"If I had written a page of personal diary, it would be pathetic, not sublime. I read a wonderful passage from the second century: 'Pay attention, not all the sublime is pathetic and not all the pathetic is necessarily sublime.'

"When the poet is in love, he is incapable of writing poetry on love. He has to write when he remembers that he was in love. Poetry is not a matter of feelings, it is a matter of language. It is language which creates feelings. The love poetry that fascinates is the most artificial. Shakespeare's Dark Lady, Dante's Beatrice, Petrarch's Laura - those women had disappeared long before the poems were written. A young student who writes his love poems because he is raging for some girl is not a poet."

But what, if it is not love, is Eco distanced from? What is he recollecting in literary tranquillity? The question seems to irritate him. I suspect he has detected that I am not enthusiastic about his writing. He rolls forward and fixes my eyes somewhat threateningly.

"It is not my personal distance, it is the language's distance. Take this book... " - he points at a copy of The Island - "... it's about an unreachable island, an object of desire that is out of your grasp. In my life, like every human being, I have had that experience. There was something I couldn't reach or some place I couldn't be. I was unable to be there and it was out of my control. That's a normal human experience, but the way of transforming it into literature is to tell it in a baroque style... it's the language."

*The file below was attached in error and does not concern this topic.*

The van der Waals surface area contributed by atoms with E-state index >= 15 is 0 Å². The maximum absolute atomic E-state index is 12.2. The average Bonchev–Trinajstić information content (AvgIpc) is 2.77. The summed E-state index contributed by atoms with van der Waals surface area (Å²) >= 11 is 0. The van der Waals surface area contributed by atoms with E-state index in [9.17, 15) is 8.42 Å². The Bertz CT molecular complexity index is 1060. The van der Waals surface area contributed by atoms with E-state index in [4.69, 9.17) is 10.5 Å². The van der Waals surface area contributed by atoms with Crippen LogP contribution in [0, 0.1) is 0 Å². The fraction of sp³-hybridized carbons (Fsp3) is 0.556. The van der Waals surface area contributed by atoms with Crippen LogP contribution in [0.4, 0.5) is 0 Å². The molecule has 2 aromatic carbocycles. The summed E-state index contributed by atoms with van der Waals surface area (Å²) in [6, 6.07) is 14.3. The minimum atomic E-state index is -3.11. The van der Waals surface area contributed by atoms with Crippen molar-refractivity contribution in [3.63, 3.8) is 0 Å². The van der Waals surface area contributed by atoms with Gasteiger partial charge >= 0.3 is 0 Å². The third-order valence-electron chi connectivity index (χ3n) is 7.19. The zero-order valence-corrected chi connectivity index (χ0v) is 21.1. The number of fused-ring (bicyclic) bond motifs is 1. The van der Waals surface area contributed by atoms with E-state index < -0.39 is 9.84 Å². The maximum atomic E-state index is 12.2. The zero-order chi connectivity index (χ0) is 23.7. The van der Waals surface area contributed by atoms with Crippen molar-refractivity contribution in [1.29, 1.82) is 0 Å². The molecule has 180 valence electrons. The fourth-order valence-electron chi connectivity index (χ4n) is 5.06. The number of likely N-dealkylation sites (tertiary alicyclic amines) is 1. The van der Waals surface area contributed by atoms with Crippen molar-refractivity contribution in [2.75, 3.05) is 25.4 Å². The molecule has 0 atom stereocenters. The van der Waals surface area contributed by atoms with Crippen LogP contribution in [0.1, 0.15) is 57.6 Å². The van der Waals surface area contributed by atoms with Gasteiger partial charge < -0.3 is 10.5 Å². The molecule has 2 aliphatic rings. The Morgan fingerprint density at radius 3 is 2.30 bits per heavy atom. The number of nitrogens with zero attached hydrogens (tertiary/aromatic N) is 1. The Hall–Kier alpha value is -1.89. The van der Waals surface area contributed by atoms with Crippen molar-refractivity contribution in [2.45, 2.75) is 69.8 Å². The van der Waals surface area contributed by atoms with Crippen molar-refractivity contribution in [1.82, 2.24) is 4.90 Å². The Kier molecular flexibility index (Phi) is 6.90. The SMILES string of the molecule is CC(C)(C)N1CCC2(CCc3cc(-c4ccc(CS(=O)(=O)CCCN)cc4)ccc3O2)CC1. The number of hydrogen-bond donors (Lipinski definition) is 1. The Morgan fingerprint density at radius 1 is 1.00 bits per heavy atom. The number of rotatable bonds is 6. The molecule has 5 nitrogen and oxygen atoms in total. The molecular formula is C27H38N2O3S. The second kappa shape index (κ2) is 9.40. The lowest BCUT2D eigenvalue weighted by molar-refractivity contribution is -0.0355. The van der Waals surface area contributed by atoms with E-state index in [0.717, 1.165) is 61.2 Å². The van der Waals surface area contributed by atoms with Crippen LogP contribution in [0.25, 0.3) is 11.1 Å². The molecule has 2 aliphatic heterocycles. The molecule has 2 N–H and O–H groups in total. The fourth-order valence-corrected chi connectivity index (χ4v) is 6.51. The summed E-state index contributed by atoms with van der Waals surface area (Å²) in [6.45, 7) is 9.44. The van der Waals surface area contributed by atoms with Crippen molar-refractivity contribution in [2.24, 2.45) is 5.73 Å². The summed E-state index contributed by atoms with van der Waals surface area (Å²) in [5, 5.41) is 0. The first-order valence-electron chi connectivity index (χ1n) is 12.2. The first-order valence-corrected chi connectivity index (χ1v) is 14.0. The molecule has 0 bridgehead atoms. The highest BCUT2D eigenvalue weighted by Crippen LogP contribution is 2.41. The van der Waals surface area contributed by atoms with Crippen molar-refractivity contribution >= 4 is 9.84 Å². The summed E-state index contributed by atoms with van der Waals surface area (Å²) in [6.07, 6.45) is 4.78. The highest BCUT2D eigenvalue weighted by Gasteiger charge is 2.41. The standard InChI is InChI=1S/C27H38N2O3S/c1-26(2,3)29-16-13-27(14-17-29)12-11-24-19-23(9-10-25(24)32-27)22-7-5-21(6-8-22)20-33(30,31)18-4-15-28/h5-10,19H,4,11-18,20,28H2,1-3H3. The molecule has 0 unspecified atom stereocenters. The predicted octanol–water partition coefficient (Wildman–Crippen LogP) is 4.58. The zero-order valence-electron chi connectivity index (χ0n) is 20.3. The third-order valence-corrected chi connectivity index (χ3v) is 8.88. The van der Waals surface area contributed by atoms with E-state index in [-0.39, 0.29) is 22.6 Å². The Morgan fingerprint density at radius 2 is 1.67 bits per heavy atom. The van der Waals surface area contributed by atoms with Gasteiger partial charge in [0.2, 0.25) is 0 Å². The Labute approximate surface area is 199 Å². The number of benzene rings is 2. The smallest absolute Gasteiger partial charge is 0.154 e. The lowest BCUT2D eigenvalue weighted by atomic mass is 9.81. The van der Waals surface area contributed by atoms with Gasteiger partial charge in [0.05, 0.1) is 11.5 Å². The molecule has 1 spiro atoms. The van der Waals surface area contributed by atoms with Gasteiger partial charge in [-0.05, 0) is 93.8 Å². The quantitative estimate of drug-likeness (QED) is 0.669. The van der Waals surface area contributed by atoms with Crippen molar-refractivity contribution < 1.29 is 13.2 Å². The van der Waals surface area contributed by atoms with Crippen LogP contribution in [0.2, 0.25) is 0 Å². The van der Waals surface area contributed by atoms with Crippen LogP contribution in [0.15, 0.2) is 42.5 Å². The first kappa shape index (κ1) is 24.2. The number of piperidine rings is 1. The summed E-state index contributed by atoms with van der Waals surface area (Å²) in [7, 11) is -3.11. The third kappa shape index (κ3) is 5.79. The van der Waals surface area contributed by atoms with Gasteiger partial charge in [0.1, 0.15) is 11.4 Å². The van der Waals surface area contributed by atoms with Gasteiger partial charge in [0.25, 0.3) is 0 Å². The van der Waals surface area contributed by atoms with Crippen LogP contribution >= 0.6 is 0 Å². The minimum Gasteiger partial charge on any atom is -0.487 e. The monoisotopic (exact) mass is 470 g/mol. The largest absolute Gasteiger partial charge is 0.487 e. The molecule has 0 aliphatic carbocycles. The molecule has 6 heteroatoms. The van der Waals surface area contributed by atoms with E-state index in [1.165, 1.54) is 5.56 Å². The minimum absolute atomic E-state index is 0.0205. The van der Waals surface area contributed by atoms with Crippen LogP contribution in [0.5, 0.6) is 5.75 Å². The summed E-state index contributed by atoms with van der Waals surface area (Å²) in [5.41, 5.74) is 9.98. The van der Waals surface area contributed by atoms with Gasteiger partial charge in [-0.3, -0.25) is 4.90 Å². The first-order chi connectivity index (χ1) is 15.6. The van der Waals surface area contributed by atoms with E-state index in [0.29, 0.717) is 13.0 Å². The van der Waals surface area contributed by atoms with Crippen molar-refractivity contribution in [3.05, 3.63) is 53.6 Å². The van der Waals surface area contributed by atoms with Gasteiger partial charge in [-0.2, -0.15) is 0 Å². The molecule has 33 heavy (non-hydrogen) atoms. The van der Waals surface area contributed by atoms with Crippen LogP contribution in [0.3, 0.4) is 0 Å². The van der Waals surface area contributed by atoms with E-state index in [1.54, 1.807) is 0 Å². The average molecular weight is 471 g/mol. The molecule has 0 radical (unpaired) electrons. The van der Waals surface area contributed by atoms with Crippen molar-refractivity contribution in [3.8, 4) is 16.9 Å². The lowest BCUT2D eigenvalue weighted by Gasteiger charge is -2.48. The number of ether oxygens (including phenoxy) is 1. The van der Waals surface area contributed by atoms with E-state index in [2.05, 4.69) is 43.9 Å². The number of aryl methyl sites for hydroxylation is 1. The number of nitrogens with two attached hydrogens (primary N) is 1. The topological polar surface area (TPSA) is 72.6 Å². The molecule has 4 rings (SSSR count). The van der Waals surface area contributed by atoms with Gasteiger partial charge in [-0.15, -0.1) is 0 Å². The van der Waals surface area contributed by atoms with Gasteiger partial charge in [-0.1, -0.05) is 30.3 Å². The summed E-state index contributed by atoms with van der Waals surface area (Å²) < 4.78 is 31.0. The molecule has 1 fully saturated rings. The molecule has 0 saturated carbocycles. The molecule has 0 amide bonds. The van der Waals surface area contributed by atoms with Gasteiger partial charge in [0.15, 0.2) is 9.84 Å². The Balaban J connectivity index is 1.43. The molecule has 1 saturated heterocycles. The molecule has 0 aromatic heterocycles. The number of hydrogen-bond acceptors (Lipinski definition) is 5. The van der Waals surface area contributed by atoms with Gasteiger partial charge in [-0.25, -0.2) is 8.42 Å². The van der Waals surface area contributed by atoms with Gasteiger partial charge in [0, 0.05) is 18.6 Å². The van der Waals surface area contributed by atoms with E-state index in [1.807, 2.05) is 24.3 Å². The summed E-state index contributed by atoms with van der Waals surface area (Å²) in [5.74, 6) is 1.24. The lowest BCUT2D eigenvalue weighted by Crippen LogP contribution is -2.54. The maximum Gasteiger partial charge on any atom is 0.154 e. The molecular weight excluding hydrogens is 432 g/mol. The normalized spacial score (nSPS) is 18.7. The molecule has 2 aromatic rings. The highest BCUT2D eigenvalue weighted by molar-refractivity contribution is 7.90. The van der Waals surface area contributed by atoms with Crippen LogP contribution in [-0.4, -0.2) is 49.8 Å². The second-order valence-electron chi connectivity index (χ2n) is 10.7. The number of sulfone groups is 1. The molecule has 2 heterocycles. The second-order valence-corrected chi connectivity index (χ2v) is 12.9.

So what is literature for?

"It's a form of education of the reader. I educate him not to expect consolation from literature, only problems and questions. Probably, yes, this is the centre of my work, not to expect consolation, not to end the book very happy because they married and lived for ever. I think everybody writes literature in order to make a statement about life. My statement is not to expect consolation because life is not easy. This is not a personal discovery of mine."